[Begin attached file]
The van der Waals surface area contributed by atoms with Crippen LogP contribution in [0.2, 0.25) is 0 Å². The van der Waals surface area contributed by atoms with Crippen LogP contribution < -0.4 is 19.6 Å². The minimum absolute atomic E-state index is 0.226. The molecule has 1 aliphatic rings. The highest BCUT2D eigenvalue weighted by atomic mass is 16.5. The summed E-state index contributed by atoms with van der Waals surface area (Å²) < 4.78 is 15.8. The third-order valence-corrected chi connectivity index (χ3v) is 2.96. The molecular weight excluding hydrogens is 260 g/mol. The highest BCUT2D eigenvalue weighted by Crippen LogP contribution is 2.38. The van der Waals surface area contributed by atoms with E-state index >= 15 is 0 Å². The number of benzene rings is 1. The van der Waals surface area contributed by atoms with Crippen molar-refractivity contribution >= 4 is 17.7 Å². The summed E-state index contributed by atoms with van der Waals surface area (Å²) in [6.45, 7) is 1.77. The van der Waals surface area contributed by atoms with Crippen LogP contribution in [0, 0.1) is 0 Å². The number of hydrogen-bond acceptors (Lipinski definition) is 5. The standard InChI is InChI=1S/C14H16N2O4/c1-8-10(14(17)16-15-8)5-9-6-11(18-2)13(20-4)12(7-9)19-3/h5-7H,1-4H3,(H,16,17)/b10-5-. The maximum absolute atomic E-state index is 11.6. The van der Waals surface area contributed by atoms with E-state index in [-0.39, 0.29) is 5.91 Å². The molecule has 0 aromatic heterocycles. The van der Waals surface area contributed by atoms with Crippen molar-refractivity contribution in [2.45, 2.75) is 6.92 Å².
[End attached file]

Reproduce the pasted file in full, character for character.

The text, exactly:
The van der Waals surface area contributed by atoms with Crippen LogP contribution in [0.2, 0.25) is 0 Å². The van der Waals surface area contributed by atoms with Crippen LogP contribution < -0.4 is 19.6 Å². The minimum absolute atomic E-state index is 0.226. The molecule has 1 aliphatic rings. The highest BCUT2D eigenvalue weighted by atomic mass is 16.5. The summed E-state index contributed by atoms with van der Waals surface area (Å²) < 4.78 is 15.8. The third-order valence-corrected chi connectivity index (χ3v) is 2.96. The molecular weight excluding hydrogens is 260 g/mol. The highest BCUT2D eigenvalue weighted by Crippen LogP contribution is 2.38. The van der Waals surface area contributed by atoms with E-state index >= 15 is 0 Å². The number of benzene rings is 1. The van der Waals surface area contributed by atoms with Crippen molar-refractivity contribution >= 4 is 17.7 Å². The summed E-state index contributed by atoms with van der Waals surface area (Å²) in [6.45, 7) is 1.77. The van der Waals surface area contributed by atoms with Crippen LogP contribution in [0, 0.1) is 0 Å². The number of hydrogen-bond acceptors (Lipinski definition) is 5. The standard InChI is InChI=1S/C14H16N2O4/c1-8-10(14(17)16-15-8)5-9-6-11(18-2)13(20-4)12(7-9)19-3/h5-7H,1-4H3,(H,16,17)/b10-5-. The maximum absolute atomic E-state index is 11.6. The van der Waals surface area contributed by atoms with E-state index in [-0.39, 0.29) is 5.91 Å². The molecule has 0 aromatic heterocycles. The van der Waals surface area contributed by atoms with Crippen molar-refractivity contribution in [2.45, 2.75) is 6.92 Å².